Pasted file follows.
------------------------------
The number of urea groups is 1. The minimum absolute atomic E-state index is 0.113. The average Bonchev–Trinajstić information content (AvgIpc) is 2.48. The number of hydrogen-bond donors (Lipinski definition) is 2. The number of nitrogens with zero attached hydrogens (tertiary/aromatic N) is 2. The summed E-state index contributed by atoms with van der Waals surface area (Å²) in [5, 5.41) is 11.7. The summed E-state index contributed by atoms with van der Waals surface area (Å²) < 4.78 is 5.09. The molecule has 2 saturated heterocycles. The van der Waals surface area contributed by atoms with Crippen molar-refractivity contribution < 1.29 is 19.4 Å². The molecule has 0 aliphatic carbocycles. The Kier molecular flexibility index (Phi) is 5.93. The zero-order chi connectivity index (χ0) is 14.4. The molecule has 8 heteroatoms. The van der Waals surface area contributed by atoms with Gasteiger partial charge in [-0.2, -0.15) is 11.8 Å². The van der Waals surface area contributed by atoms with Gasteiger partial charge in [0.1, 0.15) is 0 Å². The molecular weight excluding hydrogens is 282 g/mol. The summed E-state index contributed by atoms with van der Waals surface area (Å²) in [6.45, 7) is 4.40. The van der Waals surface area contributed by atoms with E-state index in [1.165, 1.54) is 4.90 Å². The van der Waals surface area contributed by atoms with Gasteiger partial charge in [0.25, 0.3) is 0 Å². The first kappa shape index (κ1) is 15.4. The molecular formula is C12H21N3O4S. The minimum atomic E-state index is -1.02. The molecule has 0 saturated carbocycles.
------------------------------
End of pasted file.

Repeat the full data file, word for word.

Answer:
The number of urea groups is 1. The minimum absolute atomic E-state index is 0.113. The average Bonchev–Trinajstić information content (AvgIpc) is 2.48. The number of hydrogen-bond donors (Lipinski definition) is 2. The number of nitrogens with zero attached hydrogens (tertiary/aromatic N) is 2. The summed E-state index contributed by atoms with van der Waals surface area (Å²) in [5, 5.41) is 11.7. The summed E-state index contributed by atoms with van der Waals surface area (Å²) < 4.78 is 5.09. The molecule has 2 saturated heterocycles. The van der Waals surface area contributed by atoms with Crippen molar-refractivity contribution < 1.29 is 19.4 Å². The molecule has 0 aliphatic carbocycles. The Kier molecular flexibility index (Phi) is 5.93. The zero-order chi connectivity index (χ0) is 14.4. The molecule has 8 heteroatoms. The van der Waals surface area contributed by atoms with Gasteiger partial charge in [-0.2, -0.15) is 11.8 Å². The van der Waals surface area contributed by atoms with Gasteiger partial charge in [0.1, 0.15) is 0 Å². The molecular weight excluding hydrogens is 282 g/mol. The summed E-state index contributed by atoms with van der Waals surface area (Å²) in [6.45, 7) is 4.40. The van der Waals surface area contributed by atoms with E-state index in [1.165, 1.54) is 4.90 Å². The van der Waals surface area contributed by atoms with Gasteiger partial charge in [0.25, 0.3) is 0 Å². The first kappa shape index (κ1) is 15.4. The molecular formula is C12H21N3O4S. The minimum atomic E-state index is -1.02. The molecule has 0 saturated carbocycles.